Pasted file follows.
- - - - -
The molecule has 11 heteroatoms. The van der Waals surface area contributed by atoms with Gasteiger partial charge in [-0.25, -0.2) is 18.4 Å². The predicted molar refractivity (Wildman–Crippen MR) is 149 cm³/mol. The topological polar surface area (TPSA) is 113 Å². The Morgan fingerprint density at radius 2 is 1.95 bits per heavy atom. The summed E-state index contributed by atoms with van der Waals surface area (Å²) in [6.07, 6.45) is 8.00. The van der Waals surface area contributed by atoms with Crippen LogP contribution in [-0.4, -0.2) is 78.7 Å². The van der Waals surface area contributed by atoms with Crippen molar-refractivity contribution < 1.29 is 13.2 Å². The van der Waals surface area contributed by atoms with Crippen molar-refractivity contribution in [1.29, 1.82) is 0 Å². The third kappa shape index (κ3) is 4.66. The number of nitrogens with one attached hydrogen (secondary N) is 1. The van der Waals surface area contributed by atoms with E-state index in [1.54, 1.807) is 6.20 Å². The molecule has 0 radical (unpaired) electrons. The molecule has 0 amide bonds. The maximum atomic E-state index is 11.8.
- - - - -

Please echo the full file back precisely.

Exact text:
The molecule has 11 heteroatoms. The van der Waals surface area contributed by atoms with Gasteiger partial charge in [-0.25, -0.2) is 18.4 Å². The predicted molar refractivity (Wildman–Crippen MR) is 149 cm³/mol. The topological polar surface area (TPSA) is 113 Å². The Morgan fingerprint density at radius 2 is 1.95 bits per heavy atom. The summed E-state index contributed by atoms with van der Waals surface area (Å²) in [6.07, 6.45) is 8.00. The van der Waals surface area contributed by atoms with Crippen LogP contribution in [-0.4, -0.2) is 78.7 Å². The van der Waals surface area contributed by atoms with Crippen molar-refractivity contribution < 1.29 is 13.2 Å². The van der Waals surface area contributed by atoms with Crippen molar-refractivity contribution in [1.29, 1.82) is 0 Å². The third kappa shape index (κ3) is 4.66. The number of nitrogens with one attached hydrogen (secondary N) is 1. The van der Waals surface area contributed by atoms with E-state index in [1.54, 1.807) is 6.20 Å². The molecule has 0 radical (unpaired) electrons. The molecule has 0 amide bonds. The maximum atomic E-state index is 11.8.